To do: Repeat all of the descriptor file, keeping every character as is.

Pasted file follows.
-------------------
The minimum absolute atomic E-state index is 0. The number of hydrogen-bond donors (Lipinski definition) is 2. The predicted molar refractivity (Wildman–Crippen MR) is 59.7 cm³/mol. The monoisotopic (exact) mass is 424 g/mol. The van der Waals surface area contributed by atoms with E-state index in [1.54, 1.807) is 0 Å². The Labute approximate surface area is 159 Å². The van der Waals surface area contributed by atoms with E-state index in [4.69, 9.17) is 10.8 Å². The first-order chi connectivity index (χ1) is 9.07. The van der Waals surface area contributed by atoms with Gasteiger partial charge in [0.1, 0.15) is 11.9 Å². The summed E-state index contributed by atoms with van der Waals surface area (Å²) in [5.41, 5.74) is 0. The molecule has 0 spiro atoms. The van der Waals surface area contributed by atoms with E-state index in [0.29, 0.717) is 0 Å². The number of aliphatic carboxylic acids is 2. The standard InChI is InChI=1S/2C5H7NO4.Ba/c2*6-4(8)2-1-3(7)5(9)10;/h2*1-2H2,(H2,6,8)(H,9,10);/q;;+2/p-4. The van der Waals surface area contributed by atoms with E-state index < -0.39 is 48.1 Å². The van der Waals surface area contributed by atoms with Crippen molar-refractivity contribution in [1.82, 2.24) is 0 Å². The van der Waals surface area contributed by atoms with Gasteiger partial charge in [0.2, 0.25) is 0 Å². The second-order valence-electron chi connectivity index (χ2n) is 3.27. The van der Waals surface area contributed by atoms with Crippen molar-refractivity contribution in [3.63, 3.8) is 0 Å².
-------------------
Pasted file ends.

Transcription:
The minimum absolute atomic E-state index is 0. The number of hydrogen-bond donors (Lipinski definition) is 2. The predicted molar refractivity (Wildman–Crippen MR) is 59.7 cm³/mol. The monoisotopic (exact) mass is 424 g/mol. The van der Waals surface area contributed by atoms with E-state index in [1.54, 1.807) is 0 Å². The Labute approximate surface area is 159 Å². The van der Waals surface area contributed by atoms with E-state index in [4.69, 9.17) is 10.8 Å². The first-order chi connectivity index (χ1) is 9.07. The van der Waals surface area contributed by atoms with Gasteiger partial charge in [0.1, 0.15) is 11.9 Å². The summed E-state index contributed by atoms with van der Waals surface area (Å²) in [5.41, 5.74) is 0. The molecule has 0 spiro atoms. The van der Waals surface area contributed by atoms with E-state index in [0.29, 0.717) is 0 Å². The number of aliphatic carboxylic acids is 2. The standard InChI is InChI=1S/2C5H7NO4.Ba/c2*6-4(8)2-1-3(7)5(9)10;/h2*1-2H2,(H2,6,8)(H,9,10);/q;;+2/p-4. The van der Waals surface area contributed by atoms with E-state index < -0.39 is 48.1 Å². The van der Waals surface area contributed by atoms with Crippen molar-refractivity contribution in [1.82, 2.24) is 0 Å². The van der Waals surface area contributed by atoms with Gasteiger partial charge in [0.2, 0.25) is 0 Å². The second-order valence-electron chi connectivity index (χ2n) is 3.27. The van der Waals surface area contributed by atoms with Crippen molar-refractivity contribution in [3.63, 3.8) is 0 Å².